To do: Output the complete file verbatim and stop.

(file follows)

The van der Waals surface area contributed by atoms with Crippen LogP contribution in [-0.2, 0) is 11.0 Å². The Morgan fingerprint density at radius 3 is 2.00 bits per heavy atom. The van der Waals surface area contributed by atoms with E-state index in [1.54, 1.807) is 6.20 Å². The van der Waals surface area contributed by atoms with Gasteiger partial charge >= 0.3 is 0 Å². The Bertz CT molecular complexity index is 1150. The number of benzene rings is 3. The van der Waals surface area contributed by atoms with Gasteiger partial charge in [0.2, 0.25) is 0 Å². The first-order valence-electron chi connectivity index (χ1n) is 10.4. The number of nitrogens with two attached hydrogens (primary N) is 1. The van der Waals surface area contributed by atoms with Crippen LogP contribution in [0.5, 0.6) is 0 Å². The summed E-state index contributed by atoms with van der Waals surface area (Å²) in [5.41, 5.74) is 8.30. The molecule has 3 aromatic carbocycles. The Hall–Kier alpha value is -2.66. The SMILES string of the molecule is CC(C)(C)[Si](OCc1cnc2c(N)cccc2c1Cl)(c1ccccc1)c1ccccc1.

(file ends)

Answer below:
The van der Waals surface area contributed by atoms with Crippen LogP contribution in [-0.2, 0) is 11.0 Å². The Morgan fingerprint density at radius 3 is 2.00 bits per heavy atom. The van der Waals surface area contributed by atoms with E-state index in [1.54, 1.807) is 6.20 Å². The van der Waals surface area contributed by atoms with Gasteiger partial charge >= 0.3 is 0 Å². The Bertz CT molecular complexity index is 1150. The number of benzene rings is 3. The van der Waals surface area contributed by atoms with Gasteiger partial charge in [0.2, 0.25) is 0 Å². The first-order valence-electron chi connectivity index (χ1n) is 10.4. The number of nitrogens with two attached hydrogens (primary N) is 1. The van der Waals surface area contributed by atoms with Crippen LogP contribution in [0.5, 0.6) is 0 Å². The summed E-state index contributed by atoms with van der Waals surface area (Å²) in [5.41, 5.74) is 8.30. The molecule has 3 aromatic carbocycles. The Hall–Kier alpha value is -2.66. The SMILES string of the molecule is CC(C)(C)[Si](OCc1cnc2c(N)cccc2c1Cl)(c1ccccc1)c1ccccc1.